# [racket] exercise problem

 From: Marijn (hkBst at gentoo.org) Date: Wed Feb 22 11:50:39 EST 2012 Previous message: [racket] exercise problem Next message: [racket] How do I make TR refinements work? Messages sorted by: [date] [thread] [subject] [author]

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Hi Roelof,

On 22-02-12 12:49, Roelof Wobben wrote:
> I found a working solution but I wonder if there is a better way
> to achieve the answer in the Beginning Student modus.

Allow me to propose an alternative solution and perform some
your style. (I don't know for certain that my solution works in BSL,
but I didn't use anything fancy, so my guess is it does.)

My proposal would be to first restate the problem as simply as
possible, such that the solution isn't solving an unnecessarily hard
problem.

So in my view the CC company pays back:
- - a quarter of a percentage of the total charge
- - a quarter of a percentage of the total charge over 500
- - a quarter of a percentage of the total charge over 1500
- - a quarter of a percentage of the total charge over 2500

with that view the solution looks like:

(define (linear-pay-back charge rate)
(* rate (max 0 charge)))

(define (pay-back charge)
(+ (linear-pay-back charge .0025)
(linear-pay-back (- charge 500) .0025)
(linear-pay-back (- charge 1500) .0025)
(linear-pay-back (- charge 2500) .0025)))

Now if you go back to the original problem description you might say
that payback should look like this:

(define (pay-back charge)
(+ (linear-pay-back charge .0025 0 500)
(linear-pay-back charge .0050 500 1500)
(linear-pay-back charge .0075 1500 2500)
(linear-pay-back charge .0100 2500 +inf.0)))

which is equally simple as above, but linear-pay-back becomes a bit
more complicated:

(define (linear-pay-back charge rate min-charge max-charge)
(if (< min-charge charge)
(* rate (- (min charge max-charge) min-charge))
0))

although it could also be written as:

(define (linear-pay-back charge rate min-charge max-charge)
(* rate (max 0 (- (min charge max-charge) min-charge))))

and we see that our alternate-problem-description linear-pay-back is a
specialization of this one with min-charge 0 and max-charge +inf.0.
The total solution with rackunit test harness would then look like:

#lang racket

(require rackunit)

(define (linear-pay-back charge rate min-charge max-charge)
(* rate (max 0 (- (min charge max-charge) min-charge))))

(define (pay-back charge)
(+ (linear-pay-back charge .0025 0 500)
(linear-pay-back charge .0050 500 1500)
(linear-pay-back charge .0075 1500 2500)
(linear-pay-back charge .0100 2500 +inf.0)))

(define epsilon 0 #;.00000000000000000000001)

(check-= (pay-back 500) 1.25 epsilon)
(check-= (pay-back 1500) 6.25 epsilon)
(check-= (pay-back 2000) 10 epsilon)
(check-= (pay-back 2600) 14.75 epsilon)

> The solution I found is this one:
>
>
> (define (tarief4 amount) (*(- amount 2500)0.01))

comparing to my solution I notice that this produces the wrong answer
for negative amounts, but maybe you consider those out of scope. (In
my solution it is necessary that I do handle that case, because I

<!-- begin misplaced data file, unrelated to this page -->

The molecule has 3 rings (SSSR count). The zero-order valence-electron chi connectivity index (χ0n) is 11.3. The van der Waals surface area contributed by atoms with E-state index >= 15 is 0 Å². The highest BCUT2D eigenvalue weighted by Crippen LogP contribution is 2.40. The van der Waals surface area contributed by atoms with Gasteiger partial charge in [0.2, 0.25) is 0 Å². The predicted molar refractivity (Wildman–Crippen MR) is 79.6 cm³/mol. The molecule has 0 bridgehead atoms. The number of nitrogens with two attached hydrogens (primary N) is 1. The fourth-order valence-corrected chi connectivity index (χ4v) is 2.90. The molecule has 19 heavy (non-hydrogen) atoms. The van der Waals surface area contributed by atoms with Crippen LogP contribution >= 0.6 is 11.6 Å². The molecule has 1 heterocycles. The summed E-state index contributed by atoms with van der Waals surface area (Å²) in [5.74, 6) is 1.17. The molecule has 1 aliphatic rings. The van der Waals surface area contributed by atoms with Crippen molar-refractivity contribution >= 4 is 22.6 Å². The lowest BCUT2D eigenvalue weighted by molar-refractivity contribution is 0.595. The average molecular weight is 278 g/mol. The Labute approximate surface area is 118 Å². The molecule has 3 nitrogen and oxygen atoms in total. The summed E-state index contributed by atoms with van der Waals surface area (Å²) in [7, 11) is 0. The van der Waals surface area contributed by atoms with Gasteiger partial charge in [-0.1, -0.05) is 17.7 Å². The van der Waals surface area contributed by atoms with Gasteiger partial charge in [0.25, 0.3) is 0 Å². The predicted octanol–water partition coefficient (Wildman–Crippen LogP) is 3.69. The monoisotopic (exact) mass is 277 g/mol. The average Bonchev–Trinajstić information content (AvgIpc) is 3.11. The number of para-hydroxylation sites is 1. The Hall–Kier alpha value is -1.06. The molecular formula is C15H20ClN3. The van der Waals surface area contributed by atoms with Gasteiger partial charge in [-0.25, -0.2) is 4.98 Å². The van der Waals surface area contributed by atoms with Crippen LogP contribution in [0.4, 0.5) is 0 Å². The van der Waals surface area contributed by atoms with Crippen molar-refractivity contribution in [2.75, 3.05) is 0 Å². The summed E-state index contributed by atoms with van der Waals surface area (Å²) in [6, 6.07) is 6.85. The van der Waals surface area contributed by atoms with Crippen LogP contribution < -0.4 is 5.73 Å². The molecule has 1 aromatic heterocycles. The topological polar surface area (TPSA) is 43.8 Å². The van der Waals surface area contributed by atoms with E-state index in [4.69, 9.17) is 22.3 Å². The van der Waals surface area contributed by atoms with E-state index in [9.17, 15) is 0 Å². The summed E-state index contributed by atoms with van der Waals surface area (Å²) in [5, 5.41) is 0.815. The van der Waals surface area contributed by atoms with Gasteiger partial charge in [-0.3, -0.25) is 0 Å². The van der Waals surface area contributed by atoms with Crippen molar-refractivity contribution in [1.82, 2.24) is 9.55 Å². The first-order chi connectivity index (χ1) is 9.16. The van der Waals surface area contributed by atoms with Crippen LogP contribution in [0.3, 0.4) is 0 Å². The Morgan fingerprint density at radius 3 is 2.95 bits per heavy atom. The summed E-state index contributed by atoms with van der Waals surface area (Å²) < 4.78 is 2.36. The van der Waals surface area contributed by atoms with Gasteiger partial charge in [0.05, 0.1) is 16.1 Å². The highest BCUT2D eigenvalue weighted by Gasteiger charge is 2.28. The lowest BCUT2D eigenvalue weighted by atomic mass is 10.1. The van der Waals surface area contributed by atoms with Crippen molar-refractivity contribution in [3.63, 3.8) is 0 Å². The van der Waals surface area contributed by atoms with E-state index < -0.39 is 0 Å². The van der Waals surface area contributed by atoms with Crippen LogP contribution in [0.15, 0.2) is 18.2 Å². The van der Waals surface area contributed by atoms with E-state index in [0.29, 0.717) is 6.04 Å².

regularly feed negative amounts to my version of this function (at
least in the first/alternate solution).)

> (define (tarief3 amount) (cond [ ( < amount 2500)(* (- amount
> 1500)0.0075)] [ else (  * .0075 1000)]))

See how in both branches you basically perform the same
multiplication? In the first branch you know that the amount is less
than 2500 and you proceed to take 3/4 percent of (- amount 1500), in
the other branch you (know that the amount is over 2500 and proceed
to) take 3/4 percent of 1000. 1000 is the maximum that (- amount 1500)
can ever be, thus you can combine both calculations to (* .0075 (min
1000 (- amount 1500)) and get rid of the whole cond (getting something
very similar to tarief4).

> (define (tarief2 amount) (cond [ ( < amount 1500)(* ( - 1000
> amount) .0050) ] [ else ( * 1000 0.0050)]))

Look how similar tarief2 is to tarief3? Wouldn't it make sense to have
a single tarief function with some extra arguments determining the
cutoffs and rates?

> (define (tarief1 amount) (cond [ (< amount 500) (* 0.0025 amount)]
> [ else (* 0.0025 500)] ))
>
>
> (define (payback amount) (cond [ (<= amount 500) (tarief1 amount)]
> [ (and ( <= amount 1500) (> amount 500)) (+ (tarief1
> amount)(tarief2 amount))] [ (and ( <= amount 2500) (> amount 1500))
> (+ (tarief3 amount) (tarief2 amount) (tarief1 amount))] [ else (+
> (tarief4 amount)(tarief3 amount)(tarief2 amount)(tarief1 amount))]
> ) )

Your payback function is a bit of a mess, because you have
conditionals at a high level that make you duplicate a lot of code. In
a similar way as I described for tarief3 you can push the conditionals
down to expose the summation at the top level. Notice how all branches
are summing tarief1 through tarief4?! By bringing the summation to the
fore you push some logic down into your new unified tarief function
which might have to become a little smarter, but there will be less
code overall and the code that is there will be easier to understand.

Met vriendelijke groeten,

Marijn
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